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  • Title: The Famous Victories of Henry the Fifth (Quarto, 1598)
  • Editors: Karen Sawyer Marsalek, Mathew Martin
  • Coordinating editor: Janelle Jenstad

  • Copyright Queen's Men Editions. This text may be freely used for educational, non-profit purposes; for all other uses contact the Editor.
    Author: Anonymous
    Editors: Karen Sawyer Marsalek, Mathew Martin
    Peer Reviewed

    The Famous Victories of Henry the Fifth (Quarto, 1598)

    Enter Iohn Cobler, Robin Pewterer, Lawrence
    105Iohn Cob. All is well here, all is well maisters.
    Robin. How say you neighbour Iohn Cobler?
    I thinke it best that my neighbour
    Robin Pewterer went to Pudding lane end,
    And we will watch here at Billinsgate ward.
    110How say you neighbour Robin, how like you this?
    Robin. Marry well neighbours:
    I care not much if I goe to Pudding lanes end.
    But neighbours, and you heare any adoe about me,
    Make haste: and if I heare any ado about you,
    115I will come to you.
    Exit Robin.
    Law. Neighbor, what newes heare you of ye young Prince:
    Iohn. Marry neighbor, I heare say, he is a toward yoong(Prince,
    For if he met any by the hie way,
    120He will not let to talke with him,
    I dare not call him theefe, but sure he is one of these takingfellowes.
    Law. Indeed neighbour I heare say he is as liuely
    A young Prince as euer was.
    Iohn. I, and I heare say, if he vse it long,
    125His father will cut him off from the Crowne:
    of Henry the fifth.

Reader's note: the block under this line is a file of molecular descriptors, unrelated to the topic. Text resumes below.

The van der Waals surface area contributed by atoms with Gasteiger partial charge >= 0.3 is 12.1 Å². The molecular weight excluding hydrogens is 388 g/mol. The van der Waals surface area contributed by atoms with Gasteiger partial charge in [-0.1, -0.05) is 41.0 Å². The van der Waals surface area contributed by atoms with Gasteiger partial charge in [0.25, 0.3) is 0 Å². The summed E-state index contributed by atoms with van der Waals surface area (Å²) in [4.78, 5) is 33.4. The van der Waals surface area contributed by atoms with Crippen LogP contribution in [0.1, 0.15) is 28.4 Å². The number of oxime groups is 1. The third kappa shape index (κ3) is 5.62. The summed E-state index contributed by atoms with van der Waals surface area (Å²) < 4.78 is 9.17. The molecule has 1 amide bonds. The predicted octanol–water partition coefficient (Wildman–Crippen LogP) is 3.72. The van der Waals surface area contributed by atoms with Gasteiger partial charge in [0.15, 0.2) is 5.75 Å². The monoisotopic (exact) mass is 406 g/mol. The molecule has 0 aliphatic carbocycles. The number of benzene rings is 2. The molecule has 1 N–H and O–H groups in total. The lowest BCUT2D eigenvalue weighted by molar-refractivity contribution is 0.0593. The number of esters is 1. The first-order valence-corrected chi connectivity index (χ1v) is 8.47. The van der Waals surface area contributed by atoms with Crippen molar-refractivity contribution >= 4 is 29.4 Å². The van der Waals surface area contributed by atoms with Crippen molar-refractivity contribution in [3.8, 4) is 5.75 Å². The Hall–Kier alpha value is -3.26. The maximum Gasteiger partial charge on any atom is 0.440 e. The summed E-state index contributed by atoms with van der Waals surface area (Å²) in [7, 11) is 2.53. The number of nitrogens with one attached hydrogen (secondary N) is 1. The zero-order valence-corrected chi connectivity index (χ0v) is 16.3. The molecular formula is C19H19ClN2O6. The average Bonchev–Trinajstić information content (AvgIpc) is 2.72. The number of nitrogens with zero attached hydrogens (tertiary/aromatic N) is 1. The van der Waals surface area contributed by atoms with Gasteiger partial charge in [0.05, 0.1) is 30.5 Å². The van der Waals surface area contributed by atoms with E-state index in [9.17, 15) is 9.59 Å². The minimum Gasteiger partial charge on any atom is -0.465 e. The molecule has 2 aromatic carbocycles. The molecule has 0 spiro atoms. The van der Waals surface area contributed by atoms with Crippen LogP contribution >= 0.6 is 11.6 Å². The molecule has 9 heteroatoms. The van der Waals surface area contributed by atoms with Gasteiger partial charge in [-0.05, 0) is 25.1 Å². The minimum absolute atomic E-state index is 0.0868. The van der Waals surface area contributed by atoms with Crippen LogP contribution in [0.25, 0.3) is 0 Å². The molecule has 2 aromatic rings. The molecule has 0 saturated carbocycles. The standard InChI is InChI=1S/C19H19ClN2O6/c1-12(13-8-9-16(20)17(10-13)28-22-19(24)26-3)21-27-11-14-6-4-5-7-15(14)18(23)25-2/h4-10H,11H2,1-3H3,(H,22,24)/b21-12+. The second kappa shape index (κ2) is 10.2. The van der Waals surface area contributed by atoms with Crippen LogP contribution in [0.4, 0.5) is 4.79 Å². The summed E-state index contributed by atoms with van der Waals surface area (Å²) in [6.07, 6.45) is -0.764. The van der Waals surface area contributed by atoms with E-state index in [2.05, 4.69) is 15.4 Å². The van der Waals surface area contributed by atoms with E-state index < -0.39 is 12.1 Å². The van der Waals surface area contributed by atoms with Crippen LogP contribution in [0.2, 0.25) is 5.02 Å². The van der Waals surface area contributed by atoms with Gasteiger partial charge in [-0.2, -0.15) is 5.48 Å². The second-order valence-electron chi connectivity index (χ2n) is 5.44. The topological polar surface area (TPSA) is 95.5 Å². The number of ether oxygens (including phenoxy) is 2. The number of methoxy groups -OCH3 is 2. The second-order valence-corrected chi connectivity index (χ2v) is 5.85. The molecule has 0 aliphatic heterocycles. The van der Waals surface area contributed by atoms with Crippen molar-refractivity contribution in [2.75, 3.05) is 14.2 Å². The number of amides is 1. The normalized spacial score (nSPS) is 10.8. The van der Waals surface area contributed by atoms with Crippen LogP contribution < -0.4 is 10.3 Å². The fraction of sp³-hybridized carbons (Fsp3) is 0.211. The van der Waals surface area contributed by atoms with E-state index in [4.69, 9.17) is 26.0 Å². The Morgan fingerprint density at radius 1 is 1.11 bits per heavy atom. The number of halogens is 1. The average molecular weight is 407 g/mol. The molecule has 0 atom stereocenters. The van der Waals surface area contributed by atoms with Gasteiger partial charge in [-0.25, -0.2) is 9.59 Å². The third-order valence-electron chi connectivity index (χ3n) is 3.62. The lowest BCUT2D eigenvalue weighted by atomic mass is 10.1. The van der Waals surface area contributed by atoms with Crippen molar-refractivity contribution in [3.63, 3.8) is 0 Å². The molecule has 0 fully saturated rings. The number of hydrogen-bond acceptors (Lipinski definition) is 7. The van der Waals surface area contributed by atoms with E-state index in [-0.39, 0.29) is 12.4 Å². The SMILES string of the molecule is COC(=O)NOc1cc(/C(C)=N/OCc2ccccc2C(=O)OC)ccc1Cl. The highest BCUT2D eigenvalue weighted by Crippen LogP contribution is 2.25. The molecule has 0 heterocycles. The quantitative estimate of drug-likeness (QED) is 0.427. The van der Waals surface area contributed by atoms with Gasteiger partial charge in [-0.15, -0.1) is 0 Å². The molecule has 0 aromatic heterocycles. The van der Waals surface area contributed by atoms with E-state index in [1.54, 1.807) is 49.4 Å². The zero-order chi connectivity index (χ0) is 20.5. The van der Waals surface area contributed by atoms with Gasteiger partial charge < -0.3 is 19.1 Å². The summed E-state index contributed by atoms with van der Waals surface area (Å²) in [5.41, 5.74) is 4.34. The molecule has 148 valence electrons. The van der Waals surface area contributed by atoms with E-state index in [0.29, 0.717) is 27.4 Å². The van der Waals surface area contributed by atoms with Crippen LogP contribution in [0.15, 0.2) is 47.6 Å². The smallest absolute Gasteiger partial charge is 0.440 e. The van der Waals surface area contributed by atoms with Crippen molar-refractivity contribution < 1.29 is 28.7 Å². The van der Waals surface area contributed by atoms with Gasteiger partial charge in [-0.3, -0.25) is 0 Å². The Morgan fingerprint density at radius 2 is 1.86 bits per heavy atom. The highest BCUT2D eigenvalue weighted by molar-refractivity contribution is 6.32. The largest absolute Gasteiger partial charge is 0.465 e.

But neighbour say nothing of that.
    Law. No, no, neighbour, I warrant you.
    Iohn. Neighbour, me thinkes you begin to sl}eepe,
    If you will, we will sit down,
    130For I thinke it is about midnight.
    Law. Marry content neighbour, let vs sleepe.
    Enter Dericke rouing.
    Dericke. Who, who there, who there?
    Exit Dericke.
    135Enter Robin.
    Robin. O neighbors, what mean you to sleepe,
    And such ado in the streetes?
    Ambo. How now neighbor, whats the matter?
    Enter Dericke againe.
    140Dericke. Who there, who there, who there?
    Cobler. Why what ailst thou? Here is no horses.
    Dericke. O alas man, I am robd, who there, who there?
    Robin. Hold him neighbor Cobler.
    Robin. Why I see thou art a plaine Clowne.
    145Dericke. Am I a Clowne, sownes maisters,
    Do Clownes go in silke apparell?
    I am sure all we gentlemen Clownes in Kent scant go so
    Well: Sownes you know clownes very well:
    Heare you, are you maister Constable, and you be speake?
    150For I will not take it at his hands.
    Iohn. Faith I am not maister Constable,
    But I am one of his bad officers, for he is not here.
    Dericke. Is not maister Constable here?
    Well it is no matter, ile haue the law at his hands.
    155Iohn. Nay I pray you do not take the law of vs.
    Der. Well, you are one of his beastly officers.
    Iohn. I am one of his bad officers.
    Der. Why then I charge thee looke to him.
    Cobler. Nay but heare ye sir, you seeme to be an honest
    160 Fellow, and we are poore men, and now tis night:
    The famous victories
    And we would be loth to haue any thing adoo,
    Therefore I pray thee put it vp.
    Der. First, thou saiest true, I am an honest fellow,
    And a proper hansome fellow too,
    165And you seeme to be poore men, therefore I care not greatly,
    Nay, I am quickly pacified: